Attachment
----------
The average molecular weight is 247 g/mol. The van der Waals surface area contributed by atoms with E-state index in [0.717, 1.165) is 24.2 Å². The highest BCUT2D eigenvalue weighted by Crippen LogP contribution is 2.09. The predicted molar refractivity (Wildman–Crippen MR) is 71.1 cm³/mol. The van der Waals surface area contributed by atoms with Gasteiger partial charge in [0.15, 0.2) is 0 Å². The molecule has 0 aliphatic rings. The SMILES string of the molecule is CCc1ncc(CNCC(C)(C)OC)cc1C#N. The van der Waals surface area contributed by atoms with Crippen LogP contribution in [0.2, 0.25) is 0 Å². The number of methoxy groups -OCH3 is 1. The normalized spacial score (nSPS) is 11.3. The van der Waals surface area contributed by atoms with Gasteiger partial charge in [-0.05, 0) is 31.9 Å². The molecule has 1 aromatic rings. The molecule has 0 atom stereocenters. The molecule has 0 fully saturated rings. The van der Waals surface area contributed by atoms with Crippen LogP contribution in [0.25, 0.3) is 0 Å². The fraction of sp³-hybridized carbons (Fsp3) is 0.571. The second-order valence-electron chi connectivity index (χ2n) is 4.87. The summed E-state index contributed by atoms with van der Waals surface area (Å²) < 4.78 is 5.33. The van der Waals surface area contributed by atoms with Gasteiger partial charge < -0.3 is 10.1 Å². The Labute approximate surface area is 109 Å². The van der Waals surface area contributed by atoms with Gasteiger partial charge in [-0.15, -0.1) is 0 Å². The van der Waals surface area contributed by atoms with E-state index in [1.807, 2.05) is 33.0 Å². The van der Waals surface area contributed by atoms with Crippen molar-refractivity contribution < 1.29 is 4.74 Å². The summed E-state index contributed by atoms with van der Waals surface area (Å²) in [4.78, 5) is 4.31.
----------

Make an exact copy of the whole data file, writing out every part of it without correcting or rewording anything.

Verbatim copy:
The average molecular weight is 247 g/mol. The van der Waals surface area contributed by atoms with E-state index in [0.717, 1.165) is 24.2 Å². The highest BCUT2D eigenvalue weighted by Crippen LogP contribution is 2.09. The predicted molar refractivity (Wildman–Crippen MR) is 71.1 cm³/mol. The van der Waals surface area contributed by atoms with Gasteiger partial charge in [0.15, 0.2) is 0 Å². The molecule has 0 aliphatic rings. The SMILES string of the molecule is CCc1ncc(CNCC(C)(C)OC)cc1C#N. The van der Waals surface area contributed by atoms with Crippen LogP contribution in [0.2, 0.25) is 0 Å². The number of methoxy groups -OCH3 is 1. The normalized spacial score (nSPS) is 11.3. The van der Waals surface area contributed by atoms with Gasteiger partial charge in [-0.05, 0) is 31.9 Å². The molecule has 1 aromatic rings. The molecule has 0 atom stereocenters. The molecule has 0 fully saturated rings. The van der Waals surface area contributed by atoms with Crippen LogP contribution in [0.25, 0.3) is 0 Å². The fraction of sp³-hybridized carbons (Fsp3) is 0.571. The second-order valence-electron chi connectivity index (χ2n) is 4.87. The summed E-state index contributed by atoms with van der Waals surface area (Å²) < 4.78 is 5.33. The van der Waals surface area contributed by atoms with Gasteiger partial charge < -0.3 is 10.1 Å². The Labute approximate surface area is 109 Å². The van der Waals surface area contributed by atoms with Gasteiger partial charge in [-0.15, -0.1) is 0 Å². The van der Waals surface area contributed by atoms with E-state index in [1.807, 2.05) is 33.0 Å². The van der Waals surface area contributed by atoms with Crippen molar-refractivity contribution < 1.29 is 4.74 Å². The summed E-state index contributed by atoms with van der Waals surface area (Å²) in [4.78, 5) is 4.31.